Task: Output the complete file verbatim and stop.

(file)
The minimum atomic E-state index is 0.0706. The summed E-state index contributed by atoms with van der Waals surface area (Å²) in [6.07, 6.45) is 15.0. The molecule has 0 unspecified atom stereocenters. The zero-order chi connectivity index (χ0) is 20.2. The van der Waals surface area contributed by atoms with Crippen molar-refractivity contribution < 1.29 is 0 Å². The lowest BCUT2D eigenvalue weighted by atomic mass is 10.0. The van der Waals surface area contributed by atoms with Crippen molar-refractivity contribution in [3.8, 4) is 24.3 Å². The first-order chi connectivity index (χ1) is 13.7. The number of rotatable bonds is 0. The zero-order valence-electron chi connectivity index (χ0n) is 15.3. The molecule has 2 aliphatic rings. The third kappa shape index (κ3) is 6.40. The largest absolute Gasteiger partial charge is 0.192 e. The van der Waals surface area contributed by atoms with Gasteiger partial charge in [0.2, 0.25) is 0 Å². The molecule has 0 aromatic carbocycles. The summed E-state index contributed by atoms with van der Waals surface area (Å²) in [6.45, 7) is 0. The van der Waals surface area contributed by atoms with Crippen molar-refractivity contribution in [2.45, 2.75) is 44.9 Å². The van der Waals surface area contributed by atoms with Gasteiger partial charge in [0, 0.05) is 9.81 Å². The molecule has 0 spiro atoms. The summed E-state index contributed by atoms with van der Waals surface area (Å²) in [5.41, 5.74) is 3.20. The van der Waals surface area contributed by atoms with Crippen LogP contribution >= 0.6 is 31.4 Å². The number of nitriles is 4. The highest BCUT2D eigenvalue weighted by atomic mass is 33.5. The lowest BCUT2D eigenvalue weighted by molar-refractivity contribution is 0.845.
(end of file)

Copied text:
The minimum atomic E-state index is 0.0706. The summed E-state index contributed by atoms with van der Waals surface area (Å²) in [6.07, 6.45) is 15.0. The molecule has 0 unspecified atom stereocenters. The zero-order chi connectivity index (χ0) is 20.2. The van der Waals surface area contributed by atoms with Crippen molar-refractivity contribution < 1.29 is 0 Å². The lowest BCUT2D eigenvalue weighted by atomic mass is 10.0. The van der Waals surface area contributed by atoms with Crippen molar-refractivity contribution in [3.8, 4) is 24.3 Å². The first-order chi connectivity index (χ1) is 13.7. The number of rotatable bonds is 0. The zero-order valence-electron chi connectivity index (χ0n) is 15.3. The molecule has 2 aliphatic rings. The third kappa shape index (κ3) is 6.40. The largest absolute Gasteiger partial charge is 0.192 e. The van der Waals surface area contributed by atoms with Gasteiger partial charge in [0.2, 0.25) is 0 Å². The molecule has 0 aromatic carbocycles. The summed E-state index contributed by atoms with van der Waals surface area (Å²) in [6.45, 7) is 0. The van der Waals surface area contributed by atoms with Crippen molar-refractivity contribution in [2.45, 2.75) is 44.9 Å². The van der Waals surface area contributed by atoms with Gasteiger partial charge in [0, 0.05) is 9.81 Å². The molecule has 0 spiro atoms. The summed E-state index contributed by atoms with van der Waals surface area (Å²) in [5.41, 5.74) is 3.20. The van der Waals surface area contributed by atoms with Crippen LogP contribution >= 0.6 is 31.4 Å². The number of nitriles is 4. The highest BCUT2D eigenvalue weighted by atomic mass is 33.5. The lowest BCUT2D eigenvalue weighted by molar-refractivity contribution is 0.845.